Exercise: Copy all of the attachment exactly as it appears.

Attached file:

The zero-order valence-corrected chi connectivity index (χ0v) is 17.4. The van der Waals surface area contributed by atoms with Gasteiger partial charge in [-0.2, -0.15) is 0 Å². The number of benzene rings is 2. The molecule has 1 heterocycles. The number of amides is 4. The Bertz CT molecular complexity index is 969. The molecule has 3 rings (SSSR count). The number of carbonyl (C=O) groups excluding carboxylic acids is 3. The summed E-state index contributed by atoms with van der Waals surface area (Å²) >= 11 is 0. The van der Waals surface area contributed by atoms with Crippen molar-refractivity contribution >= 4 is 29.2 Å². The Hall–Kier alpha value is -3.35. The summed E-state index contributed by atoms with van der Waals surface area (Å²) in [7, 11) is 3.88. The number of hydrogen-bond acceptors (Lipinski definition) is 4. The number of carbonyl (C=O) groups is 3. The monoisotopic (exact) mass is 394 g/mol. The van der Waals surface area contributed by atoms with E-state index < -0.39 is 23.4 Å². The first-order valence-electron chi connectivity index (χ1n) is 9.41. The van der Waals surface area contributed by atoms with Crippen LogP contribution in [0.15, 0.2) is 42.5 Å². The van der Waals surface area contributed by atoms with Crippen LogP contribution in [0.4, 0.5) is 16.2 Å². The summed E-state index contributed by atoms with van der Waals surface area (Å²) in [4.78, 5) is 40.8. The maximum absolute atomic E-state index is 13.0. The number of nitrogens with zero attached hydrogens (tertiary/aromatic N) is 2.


The zero-order valence-corrected chi connectivity index (χ0v) is 17.4. The van der Waals surface area contributed by atoms with Gasteiger partial charge in [-0.2, -0.15) is 0 Å². The number of benzene rings is 2. The molecule has 1 heterocycles. The number of amides is 4. The Bertz CT molecular complexity index is 969. The molecule has 3 rings (SSSR count). The number of carbonyl (C=O) groups excluding carboxylic acids is 3. The summed E-state index contributed by atoms with van der Waals surface area (Å²) >= 11 is 0. The van der Waals surface area contributed by atoms with Crippen molar-refractivity contribution >= 4 is 29.2 Å². The Hall–Kier alpha value is -3.35. The summed E-state index contributed by atoms with van der Waals surface area (Å²) in [7, 11) is 3.88. The number of hydrogen-bond acceptors (Lipinski definition) is 4. The number of carbonyl (C=O) groups is 3. The monoisotopic (exact) mass is 394 g/mol. The van der Waals surface area contributed by atoms with E-state index < -0.39 is 23.4 Å². The first-order valence-electron chi connectivity index (χ1n) is 9.41. The van der Waals surface area contributed by atoms with Crippen LogP contribution in [0.15, 0.2) is 42.5 Å². The van der Waals surface area contributed by atoms with Crippen LogP contribution in [0.4, 0.5) is 16.2 Å². The summed E-state index contributed by atoms with van der Waals surface area (Å²) in [4.78, 5) is 40.8. The maximum absolute atomic E-state index is 13.0. The number of nitrogens with zero attached hydrogens (tertiary/aromatic N) is 2.